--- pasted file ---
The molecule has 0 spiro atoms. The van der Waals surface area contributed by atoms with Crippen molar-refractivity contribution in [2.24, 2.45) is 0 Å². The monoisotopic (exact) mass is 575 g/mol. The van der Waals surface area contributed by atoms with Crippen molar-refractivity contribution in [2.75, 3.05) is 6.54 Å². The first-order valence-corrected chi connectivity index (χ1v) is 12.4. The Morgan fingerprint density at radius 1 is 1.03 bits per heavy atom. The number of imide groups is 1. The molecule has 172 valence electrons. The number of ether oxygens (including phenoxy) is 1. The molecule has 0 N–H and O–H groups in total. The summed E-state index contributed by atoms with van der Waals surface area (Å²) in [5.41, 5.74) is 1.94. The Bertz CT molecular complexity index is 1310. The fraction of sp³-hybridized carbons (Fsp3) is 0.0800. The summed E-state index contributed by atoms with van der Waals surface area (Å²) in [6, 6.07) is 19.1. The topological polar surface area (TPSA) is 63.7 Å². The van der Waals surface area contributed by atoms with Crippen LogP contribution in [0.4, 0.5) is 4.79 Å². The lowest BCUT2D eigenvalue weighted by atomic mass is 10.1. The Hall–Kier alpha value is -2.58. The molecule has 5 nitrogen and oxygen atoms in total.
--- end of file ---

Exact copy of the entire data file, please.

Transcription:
The molecule has 0 spiro atoms. The van der Waals surface area contributed by atoms with Crippen molar-refractivity contribution in [2.24, 2.45) is 0 Å². The monoisotopic (exact) mass is 575 g/mol. The van der Waals surface area contributed by atoms with Crippen molar-refractivity contribution in [2.75, 3.05) is 6.54 Å². The first-order valence-corrected chi connectivity index (χ1v) is 12.4. The Morgan fingerprint density at radius 1 is 1.03 bits per heavy atom. The number of imide groups is 1. The molecule has 172 valence electrons. The number of ether oxygens (including phenoxy) is 1. The molecule has 0 N–H and O–H groups in total. The summed E-state index contributed by atoms with van der Waals surface area (Å²) in [5.41, 5.74) is 1.94. The Bertz CT molecular complexity index is 1310. The fraction of sp³-hybridized carbons (Fsp3) is 0.0800. The summed E-state index contributed by atoms with van der Waals surface area (Å²) in [6, 6.07) is 19.1. The topological polar surface area (TPSA) is 63.7 Å². The van der Waals surface area contributed by atoms with Crippen LogP contribution in [0.4, 0.5) is 4.79 Å². The lowest BCUT2D eigenvalue weighted by atomic mass is 10.1. The Hall–Kier alpha value is -2.58. The molecule has 5 nitrogen and oxygen atoms in total.